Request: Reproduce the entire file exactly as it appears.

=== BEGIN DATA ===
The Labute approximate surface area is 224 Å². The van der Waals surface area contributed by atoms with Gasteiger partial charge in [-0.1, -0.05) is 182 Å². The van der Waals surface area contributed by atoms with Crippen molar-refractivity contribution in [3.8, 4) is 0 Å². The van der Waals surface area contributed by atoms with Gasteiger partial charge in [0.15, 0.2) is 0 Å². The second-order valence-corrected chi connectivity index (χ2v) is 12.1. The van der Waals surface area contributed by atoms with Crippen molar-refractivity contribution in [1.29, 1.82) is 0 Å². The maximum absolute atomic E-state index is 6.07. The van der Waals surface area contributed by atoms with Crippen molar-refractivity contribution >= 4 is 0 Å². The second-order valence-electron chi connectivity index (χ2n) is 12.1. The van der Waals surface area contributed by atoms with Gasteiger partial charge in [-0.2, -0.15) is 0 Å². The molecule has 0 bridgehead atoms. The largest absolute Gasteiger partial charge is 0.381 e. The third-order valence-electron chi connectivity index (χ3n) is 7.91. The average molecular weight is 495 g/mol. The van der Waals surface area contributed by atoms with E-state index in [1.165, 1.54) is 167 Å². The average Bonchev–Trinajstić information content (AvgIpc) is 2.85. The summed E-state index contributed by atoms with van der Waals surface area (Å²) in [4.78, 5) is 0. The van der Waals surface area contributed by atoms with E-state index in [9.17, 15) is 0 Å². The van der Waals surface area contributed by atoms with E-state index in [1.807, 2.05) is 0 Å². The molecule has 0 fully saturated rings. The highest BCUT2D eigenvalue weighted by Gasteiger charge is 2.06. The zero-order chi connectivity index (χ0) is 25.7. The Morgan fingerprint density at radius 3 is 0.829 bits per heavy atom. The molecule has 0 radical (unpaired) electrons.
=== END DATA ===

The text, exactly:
The Labute approximate surface area is 224 Å². The van der Waals surface area contributed by atoms with Gasteiger partial charge in [-0.1, -0.05) is 182 Å². The van der Waals surface area contributed by atoms with Crippen molar-refractivity contribution in [3.8, 4) is 0 Å². The van der Waals surface area contributed by atoms with Gasteiger partial charge in [0.15, 0.2) is 0 Å². The second-order valence-corrected chi connectivity index (χ2v) is 12.1. The van der Waals surface area contributed by atoms with Crippen molar-refractivity contribution in [1.29, 1.82) is 0 Å². The maximum absolute atomic E-state index is 6.07. The van der Waals surface area contributed by atoms with Crippen molar-refractivity contribution >= 4 is 0 Å². The second-order valence-electron chi connectivity index (χ2n) is 12.1. The van der Waals surface area contributed by atoms with Gasteiger partial charge in [-0.2, -0.15) is 0 Å². The molecule has 0 bridgehead atoms. The largest absolute Gasteiger partial charge is 0.381 e. The third-order valence-electron chi connectivity index (χ3n) is 7.91. The average molecular weight is 495 g/mol. The van der Waals surface area contributed by atoms with E-state index in [1.165, 1.54) is 167 Å². The average Bonchev–Trinajstić information content (AvgIpc) is 2.85. The summed E-state index contributed by atoms with van der Waals surface area (Å²) in [4.78, 5) is 0. The van der Waals surface area contributed by atoms with E-state index in [9.17, 15) is 0 Å². The van der Waals surface area contributed by atoms with E-state index in [1.807, 2.05) is 0 Å². The molecule has 0 fully saturated rings. The highest BCUT2D eigenvalue weighted by Gasteiger charge is 2.06. The zero-order chi connectivity index (χ0) is 25.7. The Morgan fingerprint density at radius 3 is 0.829 bits per heavy atom. The molecule has 0 radical (unpaired) electrons.